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Mora v. Woodford

September 16, 2008

MICHAEL FREDERIC MORA, PLAINTIFF,
v.
WOODFORD, ET AL., DEFENDANT.



The opinion of the court was delivered by: Sandra M. Snyder United States Magistrate Judge

ORDER DISMISSING FIRST AMENDED COMPLAINT WITH LEAVE TO AMEND (Doc. 13)

I. SCREENING ORDER

Michael Frederic Mora ("Plaintiff") is a state prisoner proceeding pro se and in forma pauperis. On June 6, 2005, Plaintiff filed his original complaint, which was dismissed with leave to amend. Plaintiff subsequently filed his first amended complaint on December 1, 2006 -- which is presently before the Court for screening.

A. Screening Requirement

The Court is required to screen complaints brought by prisoners seeking relief against a governmental entity or officer or employee of a governmental entity. 28 U.S.C. § 1915A(a). The Court must dismiss a complaint or portion thereof if the prisoner has raised claims that are legally "frivolous or malicious," that fail to state a claim upon which relief may be granted, or that seek monetary relief from a defendant who is immune from such relief. 28 U.S.C. § 1915A(b)(1),(2). "Notwithstanding any filing fee, or any portion thereof, that may have been paid, the court shall dismiss the case at any time if the court determines that . . . the action or appeal . . . fails to state a claim upon which relief may be granted." 28 U.S.C. § 1915(e)(2)(B)(ii).

A complaint, or portion thereof, should only be dismissed for failure to state a claim upon which relief may be granted if it appears beyond doubt that Plaintiff can prove no set of facts in support of the claim or claims that would entitle him to relief. See Hishon v. King & Spalding, 467 U.S. 69, 73 (1984), citing Conley v. Gibson, 355 U.S. 41, 45-46 (1957); see also Palmer v. Roosevelt Lake Log Owners Ass'n, 651 F.2d 1289, 1294 (9th Cir. 1981). In reviewing a complaint under this standard, the court must accept as true the allegations of the complaint in question, Hospital Bldg. Co. v. Rex Hospital Trustees, 425 U.S. 738, 740 (1976), construe the pleading in the light most favorable to the plaintiff, and resolve all doubts in the plaintiff's favor. Jenkins v. McKeithen, 395 U.S. 411, 421 (1969).

B. Summary of Plaintiff's Complaint

Plaintiff is a state prisoner at California Correctional Institution in Tehachapi, California -- where the acts he complains of occurred. Plaintiff names "Woodford" as the only defendant in this action.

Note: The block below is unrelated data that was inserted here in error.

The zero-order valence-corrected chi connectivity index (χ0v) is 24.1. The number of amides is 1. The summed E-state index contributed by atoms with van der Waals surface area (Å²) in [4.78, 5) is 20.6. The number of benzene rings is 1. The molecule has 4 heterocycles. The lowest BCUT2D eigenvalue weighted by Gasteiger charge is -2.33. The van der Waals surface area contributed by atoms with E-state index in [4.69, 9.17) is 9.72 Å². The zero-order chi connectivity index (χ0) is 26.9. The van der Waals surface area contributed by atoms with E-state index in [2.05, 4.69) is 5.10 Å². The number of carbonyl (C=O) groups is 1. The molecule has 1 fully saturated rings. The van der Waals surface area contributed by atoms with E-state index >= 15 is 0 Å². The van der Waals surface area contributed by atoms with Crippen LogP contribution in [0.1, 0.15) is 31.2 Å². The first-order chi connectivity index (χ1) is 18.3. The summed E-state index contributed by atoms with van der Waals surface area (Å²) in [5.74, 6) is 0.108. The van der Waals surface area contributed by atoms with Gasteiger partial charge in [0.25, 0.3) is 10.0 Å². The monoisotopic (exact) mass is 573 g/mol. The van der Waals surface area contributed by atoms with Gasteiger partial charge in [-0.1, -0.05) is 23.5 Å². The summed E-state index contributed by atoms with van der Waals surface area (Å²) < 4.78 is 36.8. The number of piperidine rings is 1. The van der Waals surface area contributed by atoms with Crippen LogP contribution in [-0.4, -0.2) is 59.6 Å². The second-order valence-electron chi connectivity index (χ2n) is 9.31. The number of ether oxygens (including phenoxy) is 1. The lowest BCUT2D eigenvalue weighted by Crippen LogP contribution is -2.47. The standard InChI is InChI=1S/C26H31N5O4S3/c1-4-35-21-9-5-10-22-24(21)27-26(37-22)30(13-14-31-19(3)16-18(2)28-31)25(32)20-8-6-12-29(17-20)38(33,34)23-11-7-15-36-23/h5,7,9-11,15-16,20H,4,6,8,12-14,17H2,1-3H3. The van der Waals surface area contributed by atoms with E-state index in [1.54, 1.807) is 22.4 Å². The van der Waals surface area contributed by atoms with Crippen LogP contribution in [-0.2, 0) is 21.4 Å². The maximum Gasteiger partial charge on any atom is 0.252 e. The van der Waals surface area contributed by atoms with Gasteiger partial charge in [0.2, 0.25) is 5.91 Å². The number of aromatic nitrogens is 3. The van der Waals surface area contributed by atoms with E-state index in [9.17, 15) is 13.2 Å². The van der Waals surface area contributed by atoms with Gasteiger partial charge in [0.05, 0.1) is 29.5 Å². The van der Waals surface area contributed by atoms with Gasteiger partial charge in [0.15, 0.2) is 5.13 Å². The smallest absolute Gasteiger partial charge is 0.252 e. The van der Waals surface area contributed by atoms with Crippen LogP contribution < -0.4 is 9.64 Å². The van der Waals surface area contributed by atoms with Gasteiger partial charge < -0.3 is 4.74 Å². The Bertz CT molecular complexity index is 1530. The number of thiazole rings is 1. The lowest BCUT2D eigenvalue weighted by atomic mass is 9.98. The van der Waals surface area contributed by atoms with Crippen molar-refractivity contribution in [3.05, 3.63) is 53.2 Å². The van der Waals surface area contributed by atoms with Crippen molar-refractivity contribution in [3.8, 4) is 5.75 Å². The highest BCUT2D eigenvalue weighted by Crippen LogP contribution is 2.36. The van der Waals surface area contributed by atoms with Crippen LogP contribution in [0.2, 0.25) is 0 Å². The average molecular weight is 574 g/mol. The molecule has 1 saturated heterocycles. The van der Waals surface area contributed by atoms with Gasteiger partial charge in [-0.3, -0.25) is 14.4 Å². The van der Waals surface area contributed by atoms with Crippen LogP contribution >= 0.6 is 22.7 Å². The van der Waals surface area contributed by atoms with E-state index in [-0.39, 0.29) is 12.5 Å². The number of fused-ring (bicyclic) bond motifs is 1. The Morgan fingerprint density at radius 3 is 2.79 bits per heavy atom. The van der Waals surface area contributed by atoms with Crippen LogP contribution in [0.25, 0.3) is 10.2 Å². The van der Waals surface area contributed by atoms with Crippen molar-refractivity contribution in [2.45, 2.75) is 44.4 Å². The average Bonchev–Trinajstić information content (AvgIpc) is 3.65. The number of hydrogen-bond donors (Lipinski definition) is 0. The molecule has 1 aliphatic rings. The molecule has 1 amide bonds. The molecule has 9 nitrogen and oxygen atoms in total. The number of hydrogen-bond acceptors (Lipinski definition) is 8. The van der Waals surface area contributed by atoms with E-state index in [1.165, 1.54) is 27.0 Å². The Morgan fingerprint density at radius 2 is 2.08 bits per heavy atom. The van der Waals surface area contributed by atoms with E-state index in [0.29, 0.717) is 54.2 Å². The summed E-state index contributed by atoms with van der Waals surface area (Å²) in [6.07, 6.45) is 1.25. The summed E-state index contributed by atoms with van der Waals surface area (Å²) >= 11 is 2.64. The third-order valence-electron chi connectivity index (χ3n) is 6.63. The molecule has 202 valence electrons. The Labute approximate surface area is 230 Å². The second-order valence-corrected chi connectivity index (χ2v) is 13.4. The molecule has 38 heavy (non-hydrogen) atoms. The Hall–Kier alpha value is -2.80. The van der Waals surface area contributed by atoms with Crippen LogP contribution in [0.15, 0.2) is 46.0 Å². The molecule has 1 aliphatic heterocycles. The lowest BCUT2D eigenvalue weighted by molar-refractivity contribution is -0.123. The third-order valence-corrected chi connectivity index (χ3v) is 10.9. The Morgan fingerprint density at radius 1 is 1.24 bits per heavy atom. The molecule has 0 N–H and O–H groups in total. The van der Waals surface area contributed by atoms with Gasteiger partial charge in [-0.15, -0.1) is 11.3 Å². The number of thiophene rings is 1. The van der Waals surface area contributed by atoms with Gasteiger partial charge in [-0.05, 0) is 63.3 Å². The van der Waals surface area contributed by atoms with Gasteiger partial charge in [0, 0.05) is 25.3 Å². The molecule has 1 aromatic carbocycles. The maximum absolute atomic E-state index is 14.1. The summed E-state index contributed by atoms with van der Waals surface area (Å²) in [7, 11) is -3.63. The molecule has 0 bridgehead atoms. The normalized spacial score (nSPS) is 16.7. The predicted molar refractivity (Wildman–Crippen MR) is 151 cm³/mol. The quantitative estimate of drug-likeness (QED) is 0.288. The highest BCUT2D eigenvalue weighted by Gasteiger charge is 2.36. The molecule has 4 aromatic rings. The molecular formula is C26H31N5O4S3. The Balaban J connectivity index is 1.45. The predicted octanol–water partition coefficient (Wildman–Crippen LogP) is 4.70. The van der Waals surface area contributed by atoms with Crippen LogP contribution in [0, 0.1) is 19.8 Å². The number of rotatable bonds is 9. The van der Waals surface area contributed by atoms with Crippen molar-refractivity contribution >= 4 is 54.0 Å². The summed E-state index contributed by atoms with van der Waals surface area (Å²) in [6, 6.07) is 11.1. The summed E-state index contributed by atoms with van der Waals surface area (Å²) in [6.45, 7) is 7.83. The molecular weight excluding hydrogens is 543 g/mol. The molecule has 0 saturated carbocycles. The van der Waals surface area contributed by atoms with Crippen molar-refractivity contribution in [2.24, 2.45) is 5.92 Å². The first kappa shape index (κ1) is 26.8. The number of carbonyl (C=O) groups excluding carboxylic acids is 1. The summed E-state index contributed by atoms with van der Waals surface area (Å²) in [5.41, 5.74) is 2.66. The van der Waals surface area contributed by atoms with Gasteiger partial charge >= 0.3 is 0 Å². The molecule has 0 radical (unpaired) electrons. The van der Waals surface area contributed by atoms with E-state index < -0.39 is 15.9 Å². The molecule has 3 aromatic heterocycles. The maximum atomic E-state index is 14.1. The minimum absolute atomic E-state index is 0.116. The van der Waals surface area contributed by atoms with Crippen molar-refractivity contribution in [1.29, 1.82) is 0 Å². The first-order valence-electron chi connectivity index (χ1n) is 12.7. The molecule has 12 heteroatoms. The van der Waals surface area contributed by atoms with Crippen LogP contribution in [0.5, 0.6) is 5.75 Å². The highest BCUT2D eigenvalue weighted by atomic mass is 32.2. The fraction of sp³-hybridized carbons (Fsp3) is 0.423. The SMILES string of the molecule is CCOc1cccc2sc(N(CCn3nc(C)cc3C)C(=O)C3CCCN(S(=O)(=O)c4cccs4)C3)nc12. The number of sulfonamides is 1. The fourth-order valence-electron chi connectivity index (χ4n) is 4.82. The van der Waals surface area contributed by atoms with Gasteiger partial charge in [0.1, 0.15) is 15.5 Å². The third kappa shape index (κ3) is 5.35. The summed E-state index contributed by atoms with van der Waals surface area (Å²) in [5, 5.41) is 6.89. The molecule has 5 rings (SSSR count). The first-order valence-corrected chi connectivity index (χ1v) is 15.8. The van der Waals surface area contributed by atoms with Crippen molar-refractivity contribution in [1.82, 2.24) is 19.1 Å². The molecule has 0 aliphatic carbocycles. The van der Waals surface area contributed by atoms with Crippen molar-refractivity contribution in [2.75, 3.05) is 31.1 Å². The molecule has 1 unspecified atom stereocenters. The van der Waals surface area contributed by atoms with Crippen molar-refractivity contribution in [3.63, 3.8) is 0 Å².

Plaintiff alleges that: on September 13, 2004, he was assigned as the porter in the Unit #2 gym; another inmate sustained a cut, and caused a pooling of blood in various locations; officers Dunne and Miller ordered Plaintiff to clean up the blood without protective clothing and/or gloves; Plaintiff accidentally placed his unprotected hand in a pool of the blood; officers Dunne and Miller sent Plaintiff to the medical clinic where MTA Griffin (who was still caring for the bleeding inmate, and had been notified that Plaintiff was on his way) sent Plaintiff back to his housing unit without exam and/or treatment; on September 17, 2004, Plaintiff felt ill and was seen by MTA Gage who had Plaintiff fill out a request form to see a doctor; Plaintiff was seen on September 21, 2004 by Infectious Control Disease RN, Joan Boatman who drew a blood sample and initiated a series of Hepatitis vaccines; the next day, Plaintiff's blood results were negative for HIV, and positive for Hepatitis C; on November 3, 2004, a subsequent blood draw came back negative for Hepatitis C; and Plaintiff filed inmate appeals regarding the incident and subsequent medical care which were variously denied, and granted.

Plaintiff does not state what, if any damages/relief, he seeks.

Plaintiff fails to state which of his constitutional rights he feels were violated. Rather, he presents his first amended complaint as a chronological rendition of events. The Court provides Plaintiff with the following law that might apply based on his factual allegations. However, it is Plaintiff's duty to specify his claims for relief and their factual basis. The Court will not guess as to which facts Plaintiff believes support his unspecified constitutional violations.

Further, it appears to the Court that, rather than stating his allegations in a full and complete amended complaint, Plaintiff merely states factual allegations, attempting to correct/perfect the defects in his claims as identified in this Court's prior screening order. The Court provides Plaintiff with the following law that appears to apply to his generalized claims. Plaintiff was previously advised, and is hereby reminded that Local Rule 15-220 requires that an amended complaint be complete in itself without reference to any prior pleading. As a general rule, an amended complaint supersedes the original complaint. See Loux v. Rhay, 375 F.2d 55, 57 (9th Cir. 1967). Once Plaintiff files an amended complaint, the original pleading no longer serves any function in the case. The Court hereby gives Plaintiff one final opportunity to cure the defects in his pleadings. If Plaintiff chooses to file a second amended complaint, he must name all defendants he intends to pursue, clearly state the factual allegations upon which he asserts liability of each defendant, and delineate the damages/relief he seeks.

C. Pleading Requirements

1. Federal Rule of Civil ...


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